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‘Frisco Fest a Golden Gateway for Documentaries by Tom Powers

By Tom Powers

Artist Andy Goldsworthy, the subject of Thomas Riedelsheimer's <em>Rivers and Tides</em>, distributed by Roxie Releasing. Photo courtesy of Roxie Releasing.

What gives a documentary film its power? Is it the inherent fascination of a particular subject (such as a group of Palestinians touring Israel), or the urgency of an issue (like the India-Pakistan nuclear faceoff), or the filmmakers’ degree of access (to a presidential candidate, to Texas Pentecostals, to the elusive French philosopher Jacques Derrida)?

All these qualities could be found among the 29 feature documentaries presented at last spring’s 45th San Francisco International Film Festival. But one film went further. In presenting the festival’s Golden Gate Award for Best Documentary to German filmmaker Thomas Riedelsheimer for Rivers and Tides, the jury said simply that the film “reaffirms the documentary form as a cinematic form.” It is the strength of the San Francisco Festival that it presents not just a range of documentary topics but a range of cinematic aspirations as well.

Rivers and Tides is that rare instance of one art form doing justice to another. Without commentary, the film follows Scottish artist Andy Goldsworthy as he hand-crafts ephemeral sculptures from materials found in nature, which then melt in the sun or drift away on streams and tidepools. “My goal is to show why people are doing certain things,” said Riedelsheimer. “Not the work, but the person.” But he added, “Of course, I tried to capture the beauty. The hazelnut leaf line going down the river was the most beautiful thing I ever saw."

Few of the documentaries at San Francisco could match the beauty and precision of Rivers and Tides, although one that came close was Mark Kidel’s Ravi Shankar: Between Two Worlds, a film that has the patience to present quiet images—of daily life and ritual in Benares, Shankar’s hometown—as well as extended sequences of the master’s sitar playing.

Several of this year’s films veered away from artistic precision toward either narrational excess or rough-hewn spontaneity. Anand Patwardhan’s three-hour War and Peace wanders all over the map, from India to Pakistan to Hiroshima to Washington, DC, but in the process the filmmaker conveys the nuclear naiveté that afflicts the troubled Indian subcontinent. Ruby Yang’s China 21 lacks a center—it is ostensibly about the first generation to come of age under China’s single-child policy—but the film provides such intimate glimpses into Chinese life that you don’t mind rambling along with it. In Photos to Send, Deirdre Lynch stays close to Ireland’s County Clare as she tracks down subjects captured in Dorothea Lange’s 1950s photographs. Yet Lynch, too, drifts away from her topic, venturing into tales of clerical abuse and issues of reforestation, and she can’t resist shooting the kind of details—a dog sitting in the middle of the road—that confirm Lange’s dictum: “Small things seem to characterize Ireland.” Two new documentaries from South America are particularly noteworthy. In News from a Personal War, João Moreira Salles and Katia Lund provide some complicated historical background to Rio de Janeiro’s recent drug wars, but the images that linger are the crosscut testimonies of teenaged dealers and cops who are not much older, and those moments when the camera prowls the narrow passageways of Rio’s hillside favelas, rendering the slum’s gun battles quotidian, almost banal.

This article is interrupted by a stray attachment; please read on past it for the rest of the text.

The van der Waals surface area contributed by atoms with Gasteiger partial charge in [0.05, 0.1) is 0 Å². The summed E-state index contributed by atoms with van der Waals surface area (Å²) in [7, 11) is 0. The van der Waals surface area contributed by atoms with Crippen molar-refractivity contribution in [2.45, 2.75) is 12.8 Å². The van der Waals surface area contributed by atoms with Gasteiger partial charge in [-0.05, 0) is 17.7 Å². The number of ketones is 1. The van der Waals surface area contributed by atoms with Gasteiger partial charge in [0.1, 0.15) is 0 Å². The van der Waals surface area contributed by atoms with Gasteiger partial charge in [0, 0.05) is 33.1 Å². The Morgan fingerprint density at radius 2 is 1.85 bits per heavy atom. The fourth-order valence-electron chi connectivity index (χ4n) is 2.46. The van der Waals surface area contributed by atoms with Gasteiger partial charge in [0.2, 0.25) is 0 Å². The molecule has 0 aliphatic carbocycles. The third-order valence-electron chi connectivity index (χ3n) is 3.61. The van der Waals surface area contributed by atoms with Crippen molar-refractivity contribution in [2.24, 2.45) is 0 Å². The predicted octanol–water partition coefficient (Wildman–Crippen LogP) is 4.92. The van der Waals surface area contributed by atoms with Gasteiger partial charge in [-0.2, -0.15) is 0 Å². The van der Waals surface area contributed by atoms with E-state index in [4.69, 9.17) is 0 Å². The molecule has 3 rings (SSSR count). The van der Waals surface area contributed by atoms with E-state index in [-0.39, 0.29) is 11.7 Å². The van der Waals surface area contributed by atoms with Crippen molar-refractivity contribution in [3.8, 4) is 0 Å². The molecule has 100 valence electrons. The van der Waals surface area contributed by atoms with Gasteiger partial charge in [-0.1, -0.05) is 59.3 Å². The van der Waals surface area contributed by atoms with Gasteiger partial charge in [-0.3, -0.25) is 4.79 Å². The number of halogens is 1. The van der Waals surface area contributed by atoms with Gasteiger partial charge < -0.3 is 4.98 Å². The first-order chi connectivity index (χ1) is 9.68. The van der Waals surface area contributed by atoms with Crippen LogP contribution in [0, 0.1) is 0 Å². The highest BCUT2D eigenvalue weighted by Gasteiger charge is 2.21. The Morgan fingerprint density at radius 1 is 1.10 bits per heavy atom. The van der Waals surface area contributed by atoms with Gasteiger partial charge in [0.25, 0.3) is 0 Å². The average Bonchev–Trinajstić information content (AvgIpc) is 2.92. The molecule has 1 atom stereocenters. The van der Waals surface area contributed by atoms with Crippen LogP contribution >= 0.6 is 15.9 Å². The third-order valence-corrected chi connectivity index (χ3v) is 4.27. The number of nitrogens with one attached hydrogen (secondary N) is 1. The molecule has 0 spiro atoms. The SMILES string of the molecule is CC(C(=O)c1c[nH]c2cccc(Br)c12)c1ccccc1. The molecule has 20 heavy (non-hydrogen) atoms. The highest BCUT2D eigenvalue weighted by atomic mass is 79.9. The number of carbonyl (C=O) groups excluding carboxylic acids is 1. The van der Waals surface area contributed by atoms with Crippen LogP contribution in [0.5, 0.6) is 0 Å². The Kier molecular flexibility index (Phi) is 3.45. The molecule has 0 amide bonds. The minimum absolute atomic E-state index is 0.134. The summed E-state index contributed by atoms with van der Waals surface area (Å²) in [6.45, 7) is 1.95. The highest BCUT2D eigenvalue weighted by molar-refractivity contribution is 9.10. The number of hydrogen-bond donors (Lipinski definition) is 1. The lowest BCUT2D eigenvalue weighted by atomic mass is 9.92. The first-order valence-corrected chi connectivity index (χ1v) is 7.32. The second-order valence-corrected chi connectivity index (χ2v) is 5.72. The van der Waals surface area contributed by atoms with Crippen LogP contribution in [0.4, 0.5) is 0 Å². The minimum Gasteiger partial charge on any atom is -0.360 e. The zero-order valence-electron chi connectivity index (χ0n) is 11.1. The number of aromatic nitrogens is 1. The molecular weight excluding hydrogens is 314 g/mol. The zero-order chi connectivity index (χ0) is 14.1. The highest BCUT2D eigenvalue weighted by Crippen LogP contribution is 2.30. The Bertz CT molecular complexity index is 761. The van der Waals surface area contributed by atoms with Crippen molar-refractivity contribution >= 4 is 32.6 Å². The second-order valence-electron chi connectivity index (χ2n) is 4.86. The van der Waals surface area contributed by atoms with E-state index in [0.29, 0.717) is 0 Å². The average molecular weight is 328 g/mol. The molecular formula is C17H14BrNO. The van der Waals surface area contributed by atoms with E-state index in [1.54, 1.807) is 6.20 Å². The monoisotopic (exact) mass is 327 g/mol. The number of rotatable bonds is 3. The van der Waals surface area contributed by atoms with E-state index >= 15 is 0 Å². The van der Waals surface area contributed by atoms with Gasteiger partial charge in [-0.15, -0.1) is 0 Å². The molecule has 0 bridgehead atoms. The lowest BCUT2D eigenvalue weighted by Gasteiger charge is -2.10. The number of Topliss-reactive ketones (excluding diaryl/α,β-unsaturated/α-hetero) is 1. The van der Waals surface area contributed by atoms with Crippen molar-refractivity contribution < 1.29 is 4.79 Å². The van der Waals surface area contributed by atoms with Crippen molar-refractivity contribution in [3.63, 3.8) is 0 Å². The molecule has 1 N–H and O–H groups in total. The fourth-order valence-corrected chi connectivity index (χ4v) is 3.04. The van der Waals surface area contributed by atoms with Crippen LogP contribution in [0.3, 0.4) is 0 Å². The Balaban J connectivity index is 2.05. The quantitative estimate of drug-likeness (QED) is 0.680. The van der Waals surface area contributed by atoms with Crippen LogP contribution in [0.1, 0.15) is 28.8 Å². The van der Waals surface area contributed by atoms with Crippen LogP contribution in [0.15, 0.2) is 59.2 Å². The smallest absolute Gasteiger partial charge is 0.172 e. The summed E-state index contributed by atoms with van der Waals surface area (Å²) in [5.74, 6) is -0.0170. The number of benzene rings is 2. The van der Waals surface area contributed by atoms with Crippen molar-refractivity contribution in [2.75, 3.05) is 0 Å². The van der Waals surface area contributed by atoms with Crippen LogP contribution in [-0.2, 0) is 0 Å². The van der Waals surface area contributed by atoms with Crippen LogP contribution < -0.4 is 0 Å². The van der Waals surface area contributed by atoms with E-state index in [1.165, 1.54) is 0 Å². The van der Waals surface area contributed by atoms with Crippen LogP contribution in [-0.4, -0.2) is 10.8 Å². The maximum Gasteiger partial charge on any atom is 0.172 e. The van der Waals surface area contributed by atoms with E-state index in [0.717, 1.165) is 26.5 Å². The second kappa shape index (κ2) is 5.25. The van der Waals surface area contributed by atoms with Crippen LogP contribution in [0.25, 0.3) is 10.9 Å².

From Chile comes Patricio Guzmán’s The Pinochet Case, the third installment in his long-running investigation into the dictatorship that replaced the democratically elected presidency of the Marxist Salvador Allende. The film builds a dramatic structure—the indictment of former Chilean dictator Augusto Pinochet by a Spanish judge and Pinochet’s subsequent house arrest in Great Britain—but what holds it together is the litany of horrors related by the victims of Pinochet’s regime.

Two of the most popular documentaries at the festival went the digital, handheld, vérité route. For Journeys with George, Alexandra Pelosi recorded life “inside the bubble” on the press tour accompanying George W. Bush’s presidential campaign. Pelosi was dismayed when a quick poll of the audience revealed that her film made viewers like Bush more, not less. But that response was in synch with the film’s underlying message, that Bush so charmed and disarmed the reporters that they went easy on him. Another video-recorded bus journey, Ra’anan Alexandrowicz’s The Inner Tour, follows a Palestinian tour group around Israel. The film is wrenchingly sympathetic without being anti-Israeli. In Tel Aviv, one of the Palestinians asks a leery cab driver to take him to the site of Yitzak Rabin’s assassination so he can pay tribute to the Israeli leader’s memory.

At the press breakfast announcing the festival’s award-winning films—which included Rivers and Tides, Photos to Send, Gail Dolgin and Vincente Franco’s Daughter from Danang and Laleh Soomekh’s short, Dear Judge—Golden Gate Awards jurist Frederick Marx, producer of Hoop Dreams, made an apt suggestion. He said the San Francisco International Film Festival should simply commit itself to being the leading American festival for documentaries. The idea makes sense, because in many ways the festival already has achieved that status.


Tom Powers is a film writer and teacher and the former editor of Release Print, the magazine of Film Arts Foundation.